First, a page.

There's much more involved in today's awful housing sale reports, but it points out a continuing flaw with efforts to jump-start the economy -- they tend to delay the inevitable rather than fix the problem.
Car sales plunged after Cash for Clunkers expired. Consumers put their wallets back in their pocket after the appliance rebate program. And now home sales have gone toes up after the expiration of tax credits that were designed to get people into new homes.
The report on home sales -- they've dropped 27 percent -- was much worse than expected. How bad? The worst in 15 years.
And one analyst says we're already in another recession. Mark Sandi made his assessement on Monday after predicting today's housing report.
The national median price for a home is about $182,000, according to today's report from the National Association of Realtors. The hardest-hit region was the Midwest, where home sales fell 35 percent in July. Home sales in the Midwest priced between $100,000 and $250,000 fell 46.5 percent. But sales of homes priced at over $1 million increased from a year ago in every section of the country.
Of the 20 largest metros, the drop in home sales was most pronounced in the Minneapolis area, where sales dropped by 42%.
Today in Indianapolis, Charles Evans, the president of the Federal Reserve Bank of Chicago opened the door to the "R" word.
"Although there are some signs of general economic recovery and some evidence of home-price stabilization, we are certainly not out of the woods," Evans said.
Translation from FedSpeak: "Hang on tight."
You won't see an improvement in the housing market until you see more stability and confidence in the job market. Would you buy a house if you were concerned that you might not have a job in 6 months? Employers are not confident about the future of the economy. Looking for employment myself, I thought I saw a little uptick in the job market about 3 months ago, but it seemed to vanish as quickly as it came. If I wanted an unpaid internship, there are dozens of those in a heartbeat, but the kind of jobs that lead to buying a home are far and few between.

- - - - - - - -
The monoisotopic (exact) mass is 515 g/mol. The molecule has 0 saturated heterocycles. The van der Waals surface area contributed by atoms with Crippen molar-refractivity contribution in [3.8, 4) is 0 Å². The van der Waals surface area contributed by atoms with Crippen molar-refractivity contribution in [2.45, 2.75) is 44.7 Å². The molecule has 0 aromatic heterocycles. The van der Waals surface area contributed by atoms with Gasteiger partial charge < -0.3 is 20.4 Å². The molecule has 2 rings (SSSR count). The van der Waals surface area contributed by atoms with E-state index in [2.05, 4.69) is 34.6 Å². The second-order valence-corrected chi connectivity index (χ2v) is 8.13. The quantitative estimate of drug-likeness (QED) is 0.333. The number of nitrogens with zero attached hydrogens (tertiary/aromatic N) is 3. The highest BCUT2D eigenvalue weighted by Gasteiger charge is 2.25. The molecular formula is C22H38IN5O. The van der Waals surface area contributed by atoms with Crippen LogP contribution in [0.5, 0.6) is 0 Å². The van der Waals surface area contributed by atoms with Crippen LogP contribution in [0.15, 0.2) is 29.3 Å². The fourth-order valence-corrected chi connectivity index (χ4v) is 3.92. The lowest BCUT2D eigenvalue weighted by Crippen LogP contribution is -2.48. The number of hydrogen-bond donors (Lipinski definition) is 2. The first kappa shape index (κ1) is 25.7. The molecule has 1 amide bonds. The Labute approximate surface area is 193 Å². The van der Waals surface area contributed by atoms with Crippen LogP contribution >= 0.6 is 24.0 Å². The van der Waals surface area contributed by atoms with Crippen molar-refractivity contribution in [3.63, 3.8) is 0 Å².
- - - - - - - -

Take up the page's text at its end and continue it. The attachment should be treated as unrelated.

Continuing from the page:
Deflation won't help matters either as buyers hold off on major purchases if they think that prices have not bottomed out.
Consumers who, in previous years, were able to get easy credit and now can't get any, will also be sidelined for the foreseeable future. In the long-term, that's probably a good thing, but it does not help those businesses who would have sold goods and services in the short-term.
As housing sales slump, it's reasonable to assume that it will also have some impact on furniture sales, home improvement sales, and so on.
On the other hand, profits are up at GM and Ford, and manufacturing is up. Farmers are looking at record crops this year.
As for unemployment, it is up to private companies -- many recording large profits right now -- to step up to the plate. Some folks are beginning to wonder if some firms are not hiring to stoke voter anger and dissastisfaction at the party in power.